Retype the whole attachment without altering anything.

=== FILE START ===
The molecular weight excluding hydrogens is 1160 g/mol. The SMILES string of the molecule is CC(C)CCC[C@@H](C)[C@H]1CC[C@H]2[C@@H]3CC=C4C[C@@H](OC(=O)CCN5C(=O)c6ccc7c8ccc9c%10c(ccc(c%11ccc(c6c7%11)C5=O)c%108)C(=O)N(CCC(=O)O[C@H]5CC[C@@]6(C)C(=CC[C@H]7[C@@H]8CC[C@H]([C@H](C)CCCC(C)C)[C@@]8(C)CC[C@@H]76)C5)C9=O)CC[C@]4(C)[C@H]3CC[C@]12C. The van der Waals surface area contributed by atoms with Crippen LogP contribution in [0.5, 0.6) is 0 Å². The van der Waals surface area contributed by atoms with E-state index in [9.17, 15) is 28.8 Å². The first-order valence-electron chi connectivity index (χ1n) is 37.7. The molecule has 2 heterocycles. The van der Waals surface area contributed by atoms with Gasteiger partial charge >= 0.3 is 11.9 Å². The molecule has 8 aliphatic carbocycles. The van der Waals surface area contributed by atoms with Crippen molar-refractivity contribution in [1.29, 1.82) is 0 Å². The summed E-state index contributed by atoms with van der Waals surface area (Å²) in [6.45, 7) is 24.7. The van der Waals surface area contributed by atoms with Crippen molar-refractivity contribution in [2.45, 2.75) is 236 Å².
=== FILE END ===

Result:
The molecular weight excluding hydrogens is 1160 g/mol. The SMILES string of the molecule is CC(C)CCC[C@@H](C)[C@H]1CC[C@H]2[C@@H]3CC=C4C[C@@H](OC(=O)CCN5C(=O)c6ccc7c8ccc9c%10c(ccc(c%11ccc(c6c7%11)C5=O)c%108)C(=O)N(CCC(=O)O[C@H]5CC[C@@]6(C)C(=CC[C@H]7[C@@H]8CC[C@H]([C@H](C)CCCC(C)C)[C@@]8(C)CC[C@@H]76)C5)C9=O)CC[C@]4(C)[C@H]3CC[C@]12C. The van der Waals surface area contributed by atoms with Crippen LogP contribution in [0.5, 0.6) is 0 Å². The van der Waals surface area contributed by atoms with E-state index in [9.17, 15) is 28.8 Å². The first-order valence-electron chi connectivity index (χ1n) is 37.7. The molecule has 2 heterocycles. The van der Waals surface area contributed by atoms with Gasteiger partial charge >= 0.3 is 11.9 Å². The molecule has 8 aliphatic carbocycles. The van der Waals surface area contributed by atoms with Crippen molar-refractivity contribution in [1.29, 1.82) is 0 Å². The summed E-state index contributed by atoms with van der Waals surface area (Å²) in [6.45, 7) is 24.7. The van der Waals surface area contributed by atoms with Crippen molar-refractivity contribution in [2.45, 2.75) is 236 Å².